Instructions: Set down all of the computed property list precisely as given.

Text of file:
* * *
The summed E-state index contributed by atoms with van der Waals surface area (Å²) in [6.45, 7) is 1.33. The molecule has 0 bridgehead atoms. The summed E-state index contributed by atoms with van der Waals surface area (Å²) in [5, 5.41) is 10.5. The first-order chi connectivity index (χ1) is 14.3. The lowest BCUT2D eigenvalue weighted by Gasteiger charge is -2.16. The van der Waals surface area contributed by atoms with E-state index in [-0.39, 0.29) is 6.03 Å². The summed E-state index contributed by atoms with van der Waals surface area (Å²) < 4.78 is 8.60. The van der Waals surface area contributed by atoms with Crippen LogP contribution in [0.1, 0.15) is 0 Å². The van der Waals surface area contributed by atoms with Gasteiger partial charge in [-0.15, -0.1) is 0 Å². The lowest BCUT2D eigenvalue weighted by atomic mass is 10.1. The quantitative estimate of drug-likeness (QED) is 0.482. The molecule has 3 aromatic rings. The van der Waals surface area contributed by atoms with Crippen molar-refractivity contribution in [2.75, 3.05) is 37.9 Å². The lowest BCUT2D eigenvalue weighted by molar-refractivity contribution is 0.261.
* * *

The summed E-state index contributed by atoms with van der Waals surface area (Å²) in [6.45, 7) is 1.33. The molecule has 0 bridgehead atoms. The summed E-state index contributed by atoms with van der Waals surface area (Å²) in [5, 5.41) is 10.5. The first-order chi connectivity index (χ1) is 14.3. The lowest BCUT2D eigenvalue weighted by Gasteiger charge is -2.16. The van der Waals surface area contributed by atoms with E-state index in [-0.39, 0.29) is 6.03 Å². The summed E-state index contributed by atoms with van der Waals surface area (Å²) < 4.78 is 8.60. The van der Waals surface area contributed by atoms with Crippen LogP contribution in [0.1, 0.15) is 0 Å². The van der Waals surface area contributed by atoms with Gasteiger partial charge in [-0.15, -0.1) is 0 Å². The lowest BCUT2D eigenvalue weighted by atomic mass is 10.1. The quantitative estimate of drug-likeness (QED) is 0.482. The molecule has 3 aromatic rings. The van der Waals surface area contributed by atoms with Crippen molar-refractivity contribution in [2.75, 3.05) is 37.9 Å². The lowest BCUT2D eigenvalue weighted by molar-refractivity contribution is 0.261.